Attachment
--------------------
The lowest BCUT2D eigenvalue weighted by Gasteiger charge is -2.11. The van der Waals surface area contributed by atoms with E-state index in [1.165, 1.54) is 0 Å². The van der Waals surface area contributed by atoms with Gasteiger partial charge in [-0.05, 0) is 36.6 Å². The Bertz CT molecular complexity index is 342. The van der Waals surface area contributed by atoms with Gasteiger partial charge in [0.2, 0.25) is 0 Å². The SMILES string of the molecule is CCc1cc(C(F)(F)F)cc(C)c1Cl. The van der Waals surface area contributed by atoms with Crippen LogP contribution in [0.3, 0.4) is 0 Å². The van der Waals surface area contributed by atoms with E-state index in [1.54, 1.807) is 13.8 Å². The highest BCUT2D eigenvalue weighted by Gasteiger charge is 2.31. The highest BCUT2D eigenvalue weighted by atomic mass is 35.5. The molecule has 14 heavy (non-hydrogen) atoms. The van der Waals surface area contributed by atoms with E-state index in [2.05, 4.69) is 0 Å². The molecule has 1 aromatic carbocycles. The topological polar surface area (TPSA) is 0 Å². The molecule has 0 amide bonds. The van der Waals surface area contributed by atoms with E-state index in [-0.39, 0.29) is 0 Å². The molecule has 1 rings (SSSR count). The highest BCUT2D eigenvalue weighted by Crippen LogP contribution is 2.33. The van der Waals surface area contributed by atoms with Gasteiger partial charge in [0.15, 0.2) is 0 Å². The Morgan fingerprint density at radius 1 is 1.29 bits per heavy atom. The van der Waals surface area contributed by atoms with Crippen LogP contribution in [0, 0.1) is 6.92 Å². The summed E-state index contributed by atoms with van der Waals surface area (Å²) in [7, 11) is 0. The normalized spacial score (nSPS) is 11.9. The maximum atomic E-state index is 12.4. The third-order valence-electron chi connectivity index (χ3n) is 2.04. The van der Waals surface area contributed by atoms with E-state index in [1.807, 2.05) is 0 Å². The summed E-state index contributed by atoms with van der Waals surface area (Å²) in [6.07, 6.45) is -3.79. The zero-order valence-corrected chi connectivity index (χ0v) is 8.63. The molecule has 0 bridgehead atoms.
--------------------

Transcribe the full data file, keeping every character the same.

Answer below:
The lowest BCUT2D eigenvalue weighted by Gasteiger charge is -2.11. The van der Waals surface area contributed by atoms with E-state index in [1.165, 1.54) is 0 Å². The van der Waals surface area contributed by atoms with Gasteiger partial charge in [-0.05, 0) is 36.6 Å². The Bertz CT molecular complexity index is 342. The van der Waals surface area contributed by atoms with Gasteiger partial charge in [0.2, 0.25) is 0 Å². The SMILES string of the molecule is CCc1cc(C(F)(F)F)cc(C)c1Cl. The van der Waals surface area contributed by atoms with Crippen LogP contribution in [0.3, 0.4) is 0 Å². The van der Waals surface area contributed by atoms with E-state index in [1.54, 1.807) is 13.8 Å². The highest BCUT2D eigenvalue weighted by Gasteiger charge is 2.31. The highest BCUT2D eigenvalue weighted by atomic mass is 35.5. The molecule has 14 heavy (non-hydrogen) atoms. The van der Waals surface area contributed by atoms with E-state index in [2.05, 4.69) is 0 Å². The molecule has 1 aromatic carbocycles. The topological polar surface area (TPSA) is 0 Å². The molecule has 0 amide bonds. The van der Waals surface area contributed by atoms with E-state index in [-0.39, 0.29) is 0 Å². The molecule has 1 rings (SSSR count). The highest BCUT2D eigenvalue weighted by Crippen LogP contribution is 2.33. The van der Waals surface area contributed by atoms with Gasteiger partial charge in [0.15, 0.2) is 0 Å². The Morgan fingerprint density at radius 1 is 1.29 bits per heavy atom. The van der Waals surface area contributed by atoms with Crippen LogP contribution in [0, 0.1) is 6.92 Å². The summed E-state index contributed by atoms with van der Waals surface area (Å²) in [7, 11) is 0. The normalized spacial score (nSPS) is 11.9. The maximum atomic E-state index is 12.4. The third-order valence-electron chi connectivity index (χ3n) is 2.04. The van der Waals surface area contributed by atoms with E-state index in [1.807, 2.05) is 0 Å². The summed E-state index contributed by atoms with van der Waals surface area (Å²) in [6.07, 6.45) is -3.79. The zero-order valence-corrected chi connectivity index (χ0v) is 8.63. The molecule has 0 bridgehead atoms.